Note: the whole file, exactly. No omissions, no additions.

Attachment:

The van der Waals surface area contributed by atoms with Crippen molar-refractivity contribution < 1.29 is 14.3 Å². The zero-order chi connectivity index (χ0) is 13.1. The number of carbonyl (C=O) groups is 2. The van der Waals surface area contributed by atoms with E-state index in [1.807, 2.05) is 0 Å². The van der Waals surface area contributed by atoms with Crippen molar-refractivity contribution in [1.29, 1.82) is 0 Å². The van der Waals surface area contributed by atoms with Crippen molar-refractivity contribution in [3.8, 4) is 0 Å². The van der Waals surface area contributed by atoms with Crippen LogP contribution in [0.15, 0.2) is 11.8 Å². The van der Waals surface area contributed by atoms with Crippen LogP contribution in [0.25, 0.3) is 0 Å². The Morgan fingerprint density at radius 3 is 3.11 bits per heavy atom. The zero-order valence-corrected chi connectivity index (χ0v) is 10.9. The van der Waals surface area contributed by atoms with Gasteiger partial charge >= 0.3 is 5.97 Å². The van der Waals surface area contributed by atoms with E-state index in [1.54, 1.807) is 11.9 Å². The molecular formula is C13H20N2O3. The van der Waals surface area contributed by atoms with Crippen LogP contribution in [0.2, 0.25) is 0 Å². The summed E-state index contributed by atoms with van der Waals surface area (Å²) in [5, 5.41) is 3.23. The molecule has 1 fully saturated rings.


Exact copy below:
The van der Waals surface area contributed by atoms with Crippen molar-refractivity contribution < 1.29 is 14.3 Å². The zero-order chi connectivity index (χ0) is 13.1. The number of carbonyl (C=O) groups is 2. The van der Waals surface area contributed by atoms with E-state index in [1.807, 2.05) is 0 Å². The van der Waals surface area contributed by atoms with Crippen molar-refractivity contribution in [1.29, 1.82) is 0 Å². The van der Waals surface area contributed by atoms with Crippen molar-refractivity contribution in [3.8, 4) is 0 Å². The van der Waals surface area contributed by atoms with Crippen LogP contribution in [0.15, 0.2) is 11.8 Å². The van der Waals surface area contributed by atoms with Crippen LogP contribution in [0.25, 0.3) is 0 Å². The Morgan fingerprint density at radius 3 is 3.11 bits per heavy atom. The zero-order valence-corrected chi connectivity index (χ0v) is 10.9. The van der Waals surface area contributed by atoms with Gasteiger partial charge >= 0.3 is 5.97 Å². The van der Waals surface area contributed by atoms with E-state index in [1.54, 1.807) is 11.9 Å². The molecular formula is C13H20N2O3. The van der Waals surface area contributed by atoms with Crippen LogP contribution in [0.2, 0.25) is 0 Å². The summed E-state index contributed by atoms with van der Waals surface area (Å²) in [5, 5.41) is 3.23. The molecule has 1 fully saturated rings.